Wednesday, February 2, 2011

Dr. R. C. Sproul: 2010 Christless Christianity Conference

   One of the greatest reasons for the spiritual decline of the church throughout her history is the improper  understanding of "law" and "gospel."  Israel largely missed it in OT days, the Jewish leaders got it wrong in the days of Jesus' ministry, and it was the confusion of law and gospel that led Paul to write his first chronological epistle to the church in Galatia (a must read/re-read when considering our subject).  The aberrant Judaizers of Paul's day tried to add to Christ's fulfillment of the law by insisting that faith in Jesus and adherence to the Mosaic Law were both necessary for justification.  Paul's scathing rebuke of both the Judaizers and their followers was necessary in his day because a confusion of law and gospel calls into question the sufficiency and efficacy of Jesus' life, death, and resurrection (obviously no small matter . . . see Gal. 1:6-10)!  Church history proves over and over again the distinctions of law and gospel are easily missed.  Consider the words of Charles Spurgeon as he watched the church in his day give way to moralism in the 1887 "Down-grade controversy":
There is no point on which men make greater mistakes than on the relation which exists between the law and the gospel.  Some men put the law instead of the gospel; others put gospel instead of the law.  A certain class maintains that the law and the gospel are mixed . . . these men understand not the truth and are false teachers (Charles Spurgeon, New Park Street Pulpit, vol. 1.  Pilgrim Publications, 1975. p. 285.).
Michael Horton sees the distinction of law and gospel partially as follows:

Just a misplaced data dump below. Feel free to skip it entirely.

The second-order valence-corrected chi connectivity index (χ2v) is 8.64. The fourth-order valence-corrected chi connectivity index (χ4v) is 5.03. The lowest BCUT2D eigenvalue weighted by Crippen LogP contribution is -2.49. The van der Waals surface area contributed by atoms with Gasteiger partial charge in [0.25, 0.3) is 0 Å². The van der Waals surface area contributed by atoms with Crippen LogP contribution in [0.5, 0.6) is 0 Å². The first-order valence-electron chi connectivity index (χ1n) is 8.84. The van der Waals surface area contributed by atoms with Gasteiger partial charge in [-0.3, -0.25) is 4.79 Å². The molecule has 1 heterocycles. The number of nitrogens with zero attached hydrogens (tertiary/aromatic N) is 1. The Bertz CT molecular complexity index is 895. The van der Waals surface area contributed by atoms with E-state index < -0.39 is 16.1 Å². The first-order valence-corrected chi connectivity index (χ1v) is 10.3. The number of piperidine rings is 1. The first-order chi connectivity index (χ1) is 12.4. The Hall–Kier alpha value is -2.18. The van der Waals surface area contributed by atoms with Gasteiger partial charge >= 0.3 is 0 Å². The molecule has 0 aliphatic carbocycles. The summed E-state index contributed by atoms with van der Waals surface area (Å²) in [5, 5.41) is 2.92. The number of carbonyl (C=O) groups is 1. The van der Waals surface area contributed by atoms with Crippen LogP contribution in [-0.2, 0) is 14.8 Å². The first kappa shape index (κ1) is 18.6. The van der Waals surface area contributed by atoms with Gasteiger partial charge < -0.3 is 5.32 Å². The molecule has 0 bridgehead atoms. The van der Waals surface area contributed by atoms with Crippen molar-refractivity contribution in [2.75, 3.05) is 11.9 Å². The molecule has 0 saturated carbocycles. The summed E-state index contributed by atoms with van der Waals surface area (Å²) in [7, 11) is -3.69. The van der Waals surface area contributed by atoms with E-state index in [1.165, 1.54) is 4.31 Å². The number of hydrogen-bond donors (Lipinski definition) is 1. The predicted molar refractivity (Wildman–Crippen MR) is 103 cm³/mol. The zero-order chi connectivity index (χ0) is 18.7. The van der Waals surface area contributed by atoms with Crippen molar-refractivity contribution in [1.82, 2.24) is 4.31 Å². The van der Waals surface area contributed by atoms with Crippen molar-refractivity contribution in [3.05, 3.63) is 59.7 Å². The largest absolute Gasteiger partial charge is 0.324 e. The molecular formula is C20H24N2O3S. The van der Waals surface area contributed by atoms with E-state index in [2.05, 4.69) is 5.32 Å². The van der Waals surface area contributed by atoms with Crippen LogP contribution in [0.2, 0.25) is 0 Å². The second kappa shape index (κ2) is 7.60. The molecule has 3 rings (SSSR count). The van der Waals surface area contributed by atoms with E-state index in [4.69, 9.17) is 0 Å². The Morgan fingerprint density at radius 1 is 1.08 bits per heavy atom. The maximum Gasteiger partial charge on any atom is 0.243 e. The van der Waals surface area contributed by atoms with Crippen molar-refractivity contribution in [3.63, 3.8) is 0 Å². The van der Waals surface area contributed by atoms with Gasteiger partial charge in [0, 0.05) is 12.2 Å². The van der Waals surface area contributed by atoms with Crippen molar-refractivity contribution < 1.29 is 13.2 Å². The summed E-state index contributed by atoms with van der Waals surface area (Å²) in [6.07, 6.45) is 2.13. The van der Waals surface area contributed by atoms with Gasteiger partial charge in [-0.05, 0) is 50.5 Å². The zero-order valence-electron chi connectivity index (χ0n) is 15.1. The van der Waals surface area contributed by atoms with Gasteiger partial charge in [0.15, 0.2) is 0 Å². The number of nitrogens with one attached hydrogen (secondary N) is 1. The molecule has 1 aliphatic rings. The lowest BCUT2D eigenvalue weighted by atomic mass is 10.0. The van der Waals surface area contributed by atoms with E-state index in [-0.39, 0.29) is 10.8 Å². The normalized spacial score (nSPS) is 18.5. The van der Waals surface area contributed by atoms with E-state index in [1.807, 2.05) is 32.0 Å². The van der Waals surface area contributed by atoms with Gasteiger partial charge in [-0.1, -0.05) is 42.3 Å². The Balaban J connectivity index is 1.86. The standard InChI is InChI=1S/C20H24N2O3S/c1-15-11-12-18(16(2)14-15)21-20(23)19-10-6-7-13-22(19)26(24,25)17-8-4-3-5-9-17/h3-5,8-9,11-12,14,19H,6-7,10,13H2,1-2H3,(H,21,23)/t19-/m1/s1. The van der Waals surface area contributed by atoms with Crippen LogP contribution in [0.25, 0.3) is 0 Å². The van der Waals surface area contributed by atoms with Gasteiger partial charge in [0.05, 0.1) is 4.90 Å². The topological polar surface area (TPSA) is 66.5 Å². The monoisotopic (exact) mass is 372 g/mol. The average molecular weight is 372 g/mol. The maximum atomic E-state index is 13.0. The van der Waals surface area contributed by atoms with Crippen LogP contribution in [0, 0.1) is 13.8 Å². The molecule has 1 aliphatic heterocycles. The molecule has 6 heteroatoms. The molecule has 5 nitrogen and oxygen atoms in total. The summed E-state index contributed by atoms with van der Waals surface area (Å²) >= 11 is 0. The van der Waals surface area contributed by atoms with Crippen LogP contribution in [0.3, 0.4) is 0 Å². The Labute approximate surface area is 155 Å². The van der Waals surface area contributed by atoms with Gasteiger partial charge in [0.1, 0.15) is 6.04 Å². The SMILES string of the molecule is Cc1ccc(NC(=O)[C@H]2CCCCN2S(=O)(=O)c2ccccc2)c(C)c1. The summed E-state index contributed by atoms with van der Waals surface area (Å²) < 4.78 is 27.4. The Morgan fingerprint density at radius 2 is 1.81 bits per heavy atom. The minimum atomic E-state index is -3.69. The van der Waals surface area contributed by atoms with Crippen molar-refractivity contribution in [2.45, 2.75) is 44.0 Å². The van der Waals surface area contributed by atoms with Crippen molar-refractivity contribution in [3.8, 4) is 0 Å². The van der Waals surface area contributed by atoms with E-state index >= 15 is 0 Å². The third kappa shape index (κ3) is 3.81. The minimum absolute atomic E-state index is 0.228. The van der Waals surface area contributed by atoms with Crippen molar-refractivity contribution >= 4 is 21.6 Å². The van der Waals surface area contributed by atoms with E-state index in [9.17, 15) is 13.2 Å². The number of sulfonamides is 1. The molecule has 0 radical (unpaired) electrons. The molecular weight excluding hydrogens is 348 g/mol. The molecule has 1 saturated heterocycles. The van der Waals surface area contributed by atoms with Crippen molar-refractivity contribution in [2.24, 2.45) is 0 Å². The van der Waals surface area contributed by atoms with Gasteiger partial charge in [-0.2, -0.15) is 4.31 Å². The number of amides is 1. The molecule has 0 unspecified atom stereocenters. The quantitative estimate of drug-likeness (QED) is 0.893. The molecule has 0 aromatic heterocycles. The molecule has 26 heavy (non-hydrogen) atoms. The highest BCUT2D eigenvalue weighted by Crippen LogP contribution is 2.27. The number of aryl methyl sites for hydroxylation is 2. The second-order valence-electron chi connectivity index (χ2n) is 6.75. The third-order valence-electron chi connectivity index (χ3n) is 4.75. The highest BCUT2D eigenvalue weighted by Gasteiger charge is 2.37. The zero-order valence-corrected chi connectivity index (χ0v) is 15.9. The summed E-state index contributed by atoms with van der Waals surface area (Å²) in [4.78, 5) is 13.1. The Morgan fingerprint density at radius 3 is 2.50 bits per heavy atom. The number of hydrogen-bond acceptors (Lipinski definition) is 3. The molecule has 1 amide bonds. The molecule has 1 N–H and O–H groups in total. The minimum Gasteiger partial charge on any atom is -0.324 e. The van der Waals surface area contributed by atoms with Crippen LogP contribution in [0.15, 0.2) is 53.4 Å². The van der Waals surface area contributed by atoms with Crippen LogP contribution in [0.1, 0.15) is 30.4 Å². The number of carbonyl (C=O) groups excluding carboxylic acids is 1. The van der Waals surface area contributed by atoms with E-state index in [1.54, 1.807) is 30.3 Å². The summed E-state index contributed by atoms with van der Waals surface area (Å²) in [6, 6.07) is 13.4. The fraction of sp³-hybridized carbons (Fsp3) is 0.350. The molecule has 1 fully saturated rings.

Any form of doing the gospel is a confusion of categories.  The law tells us what to do; the gospel tells us what God has done for us in Christ.  When it comes to the question about how we relate to God, doing is the wrong answer.  Paul explains, "Now to the one who works, his wages are not counted as a gift but as his due.  And to the one who does not work but believes in him who justifies the ungodly, his faith is counted as righteousness" (Rom. 4:4-5).  It is not just some deeds on our part that are excluded here, but our works of any kind . . . "but if it is by grace, it is no longer on the basis of works; otherwise grace would no longer be grace" (Rom. 11:6).  (Michael Horton, Christless Christianity: The Alternative Gospel of the American Church. BakerBooks, 2008. p. 124).  Underline mine.
    This is an immense subject indeed, but a basic understanding of law and gospel is necessary to understand how all men are related to God.  We are either standing on the hope of some form of conformity to law and rightly condemned.  Or the law has killed us and we are justified through faith in the righteousness of the Lord Jesus Christ.  Christ fulfilled the law in his sinless life and paid the penalty of our sin debt with his precious blood on the Cross.  Christ was then raised for our justification.  Whose righteousness are you clothed in?  Does your church preach good advice as the means to relate to God or does she herald the good news that Jesus Christ has fulfilled the law on our behalf?

   Since the fall of Adam in Genesis 3, there is only one Man, whom Paul calls the 2nd or last Adam, who has fulfilled the law to the "jot and tittle" (Matt. 5:17).  The imperatives of the law and our corresponding sins are meant to drive us to Calvary where "Christ became sin for us that we might become the righteousness of God in Him" (2 Cor. 5:21).  What love, what grace, what a Savior!!  Can you see law and gospel in the lyrics of Amazing Grace?
'Twas grace that taught my heart to fear,
And grace my fears reliev'd; 
How precious did that grace appear, 
The hour I first believ'd!  
     There will be much more on this subject as we go.  For now, let's get direction from the Word as R. C. teaches the account of the "Rich Young Ruler" and Jesus from Mark 10:17-22.

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